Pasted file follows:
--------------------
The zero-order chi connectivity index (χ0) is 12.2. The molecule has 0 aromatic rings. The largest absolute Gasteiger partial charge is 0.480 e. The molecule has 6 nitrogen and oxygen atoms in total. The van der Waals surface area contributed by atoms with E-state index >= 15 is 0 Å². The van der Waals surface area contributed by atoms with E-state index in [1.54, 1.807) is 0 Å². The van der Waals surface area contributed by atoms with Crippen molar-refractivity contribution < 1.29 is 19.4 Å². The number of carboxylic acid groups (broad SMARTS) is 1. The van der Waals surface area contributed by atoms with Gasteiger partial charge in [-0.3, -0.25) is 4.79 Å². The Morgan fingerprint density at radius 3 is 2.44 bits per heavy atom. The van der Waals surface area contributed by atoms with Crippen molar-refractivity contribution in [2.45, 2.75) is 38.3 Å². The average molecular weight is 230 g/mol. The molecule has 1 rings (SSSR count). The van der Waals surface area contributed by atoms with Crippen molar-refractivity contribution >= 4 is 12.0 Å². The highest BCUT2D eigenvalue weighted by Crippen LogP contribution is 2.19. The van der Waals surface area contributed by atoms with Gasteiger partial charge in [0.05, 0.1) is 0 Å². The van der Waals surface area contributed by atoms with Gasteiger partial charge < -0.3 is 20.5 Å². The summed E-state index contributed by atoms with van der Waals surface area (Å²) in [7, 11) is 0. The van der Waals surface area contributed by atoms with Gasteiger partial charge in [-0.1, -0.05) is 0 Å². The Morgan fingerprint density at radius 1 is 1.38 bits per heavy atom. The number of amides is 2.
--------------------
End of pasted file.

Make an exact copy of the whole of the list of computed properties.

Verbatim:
The zero-order chi connectivity index (χ0) is 12.2. The molecule has 0 aromatic rings. The largest absolute Gasteiger partial charge is 0.480 e. The molecule has 6 nitrogen and oxygen atoms in total. The van der Waals surface area contributed by atoms with E-state index >= 15 is 0 Å². The van der Waals surface area contributed by atoms with E-state index in [1.54, 1.807) is 0 Å². The van der Waals surface area contributed by atoms with Crippen molar-refractivity contribution < 1.29 is 19.4 Å². The number of carboxylic acid groups (broad SMARTS) is 1. The van der Waals surface area contributed by atoms with Gasteiger partial charge in [-0.3, -0.25) is 4.79 Å². The Morgan fingerprint density at radius 3 is 2.44 bits per heavy atom. The van der Waals surface area contributed by atoms with Crippen molar-refractivity contribution in [2.45, 2.75) is 38.3 Å². The average molecular weight is 230 g/mol. The molecule has 1 rings (SSSR count). The van der Waals surface area contributed by atoms with Crippen molar-refractivity contribution >= 4 is 12.0 Å². The highest BCUT2D eigenvalue weighted by Crippen LogP contribution is 2.19. The van der Waals surface area contributed by atoms with Gasteiger partial charge in [0.05, 0.1) is 0 Å². The van der Waals surface area contributed by atoms with Gasteiger partial charge < -0.3 is 20.5 Å². The summed E-state index contributed by atoms with van der Waals surface area (Å²) in [7, 11) is 0. The van der Waals surface area contributed by atoms with Gasteiger partial charge in [-0.1, -0.05) is 0 Å². The Morgan fingerprint density at radius 1 is 1.38 bits per heavy atom. The number of amides is 2.